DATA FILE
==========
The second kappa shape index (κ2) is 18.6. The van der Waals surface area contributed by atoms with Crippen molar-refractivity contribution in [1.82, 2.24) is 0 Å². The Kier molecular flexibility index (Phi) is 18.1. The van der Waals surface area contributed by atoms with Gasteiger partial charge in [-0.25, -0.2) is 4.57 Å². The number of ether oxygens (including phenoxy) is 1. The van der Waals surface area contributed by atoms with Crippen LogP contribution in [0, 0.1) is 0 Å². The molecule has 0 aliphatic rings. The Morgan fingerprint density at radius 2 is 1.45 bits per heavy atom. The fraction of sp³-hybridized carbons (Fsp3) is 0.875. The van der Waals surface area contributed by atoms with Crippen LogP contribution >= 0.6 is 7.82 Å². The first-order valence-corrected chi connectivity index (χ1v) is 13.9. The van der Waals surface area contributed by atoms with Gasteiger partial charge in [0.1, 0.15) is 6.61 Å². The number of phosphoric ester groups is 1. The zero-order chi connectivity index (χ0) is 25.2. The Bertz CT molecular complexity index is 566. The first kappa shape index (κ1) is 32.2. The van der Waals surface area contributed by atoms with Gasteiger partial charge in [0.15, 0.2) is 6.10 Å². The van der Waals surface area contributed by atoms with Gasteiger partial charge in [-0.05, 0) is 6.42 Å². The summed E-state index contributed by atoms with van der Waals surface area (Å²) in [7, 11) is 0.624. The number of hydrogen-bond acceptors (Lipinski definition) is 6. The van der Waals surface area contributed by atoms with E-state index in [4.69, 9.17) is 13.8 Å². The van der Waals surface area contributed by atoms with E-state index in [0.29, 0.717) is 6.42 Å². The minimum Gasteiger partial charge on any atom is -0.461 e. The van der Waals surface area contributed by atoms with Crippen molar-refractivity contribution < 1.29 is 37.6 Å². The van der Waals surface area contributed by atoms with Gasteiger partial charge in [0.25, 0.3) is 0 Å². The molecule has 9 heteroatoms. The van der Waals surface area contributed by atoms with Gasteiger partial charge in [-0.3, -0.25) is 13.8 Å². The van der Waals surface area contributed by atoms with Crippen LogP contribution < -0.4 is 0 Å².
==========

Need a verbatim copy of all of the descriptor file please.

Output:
The second kappa shape index (κ2) is 18.6. The van der Waals surface area contributed by atoms with Crippen molar-refractivity contribution in [1.82, 2.24) is 0 Å². The Kier molecular flexibility index (Phi) is 18.1. The van der Waals surface area contributed by atoms with Gasteiger partial charge in [-0.25, -0.2) is 4.57 Å². The number of ether oxygens (including phenoxy) is 1. The van der Waals surface area contributed by atoms with Crippen LogP contribution in [0, 0.1) is 0 Å². The molecule has 0 aliphatic rings. The Morgan fingerprint density at radius 2 is 1.45 bits per heavy atom. The fraction of sp³-hybridized carbons (Fsp3) is 0.875. The van der Waals surface area contributed by atoms with Crippen LogP contribution >= 0.6 is 7.82 Å². The first-order valence-corrected chi connectivity index (χ1v) is 13.9. The van der Waals surface area contributed by atoms with Gasteiger partial charge in [0.1, 0.15) is 6.61 Å². The number of phosphoric ester groups is 1. The zero-order chi connectivity index (χ0) is 25.2. The Bertz CT molecular complexity index is 566. The first kappa shape index (κ1) is 32.2. The van der Waals surface area contributed by atoms with Gasteiger partial charge in [0.15, 0.2) is 6.10 Å². The van der Waals surface area contributed by atoms with Gasteiger partial charge in [-0.05, 0) is 6.42 Å². The summed E-state index contributed by atoms with van der Waals surface area (Å²) in [7, 11) is 0.624. The number of hydrogen-bond acceptors (Lipinski definition) is 6. The van der Waals surface area contributed by atoms with E-state index in [4.69, 9.17) is 13.8 Å². The van der Waals surface area contributed by atoms with E-state index in [0.29, 0.717) is 6.42 Å². The minimum Gasteiger partial charge on any atom is -0.461 e. The van der Waals surface area contributed by atoms with Crippen molar-refractivity contribution < 1.29 is 37.6 Å². The van der Waals surface area contributed by atoms with Gasteiger partial charge in [0.25, 0.3) is 0 Å². The molecule has 9 heteroatoms. The van der Waals surface area contributed by atoms with Gasteiger partial charge in [-0.3, -0.25) is 13.8 Å². The van der Waals surface area contributed by atoms with Crippen LogP contribution < -0.4 is 0 Å².